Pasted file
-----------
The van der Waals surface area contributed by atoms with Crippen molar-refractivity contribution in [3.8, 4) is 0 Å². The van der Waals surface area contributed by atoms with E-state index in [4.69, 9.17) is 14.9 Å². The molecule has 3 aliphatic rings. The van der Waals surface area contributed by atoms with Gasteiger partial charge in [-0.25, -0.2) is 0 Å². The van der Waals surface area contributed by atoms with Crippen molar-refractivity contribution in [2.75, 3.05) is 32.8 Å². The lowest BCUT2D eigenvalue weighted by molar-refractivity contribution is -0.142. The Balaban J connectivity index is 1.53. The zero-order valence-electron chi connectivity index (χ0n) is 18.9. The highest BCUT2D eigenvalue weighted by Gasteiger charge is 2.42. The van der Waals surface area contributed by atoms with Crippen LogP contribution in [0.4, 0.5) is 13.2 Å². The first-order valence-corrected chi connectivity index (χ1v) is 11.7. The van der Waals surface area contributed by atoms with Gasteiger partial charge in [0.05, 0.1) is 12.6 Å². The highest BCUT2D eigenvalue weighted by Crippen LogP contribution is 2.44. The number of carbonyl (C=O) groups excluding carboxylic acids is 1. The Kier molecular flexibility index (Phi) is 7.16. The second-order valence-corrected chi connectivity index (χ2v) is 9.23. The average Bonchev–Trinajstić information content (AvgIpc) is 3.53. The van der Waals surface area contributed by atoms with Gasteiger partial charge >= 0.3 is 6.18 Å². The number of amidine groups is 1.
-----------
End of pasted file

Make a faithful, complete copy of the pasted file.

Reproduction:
The van der Waals surface area contributed by atoms with Crippen molar-refractivity contribution in [3.8, 4) is 0 Å². The van der Waals surface area contributed by atoms with E-state index in [4.69, 9.17) is 14.9 Å². The molecule has 3 aliphatic rings. The van der Waals surface area contributed by atoms with Gasteiger partial charge in [-0.25, -0.2) is 0 Å². The van der Waals surface area contributed by atoms with Crippen molar-refractivity contribution in [2.75, 3.05) is 32.8 Å². The lowest BCUT2D eigenvalue weighted by molar-refractivity contribution is -0.142. The Balaban J connectivity index is 1.53. The zero-order valence-electron chi connectivity index (χ0n) is 18.9. The highest BCUT2D eigenvalue weighted by Gasteiger charge is 2.42. The van der Waals surface area contributed by atoms with Crippen LogP contribution in [0.4, 0.5) is 13.2 Å². The first-order valence-corrected chi connectivity index (χ1v) is 11.7. The van der Waals surface area contributed by atoms with Gasteiger partial charge in [0.05, 0.1) is 12.6 Å². The highest BCUT2D eigenvalue weighted by Crippen LogP contribution is 2.44. The number of carbonyl (C=O) groups excluding carboxylic acids is 1. The Kier molecular flexibility index (Phi) is 7.16. The second-order valence-corrected chi connectivity index (χ2v) is 9.23. The average Bonchev–Trinajstić information content (AvgIpc) is 3.53. The van der Waals surface area contributed by atoms with Gasteiger partial charge >= 0.3 is 6.18 Å². The number of amidine groups is 1.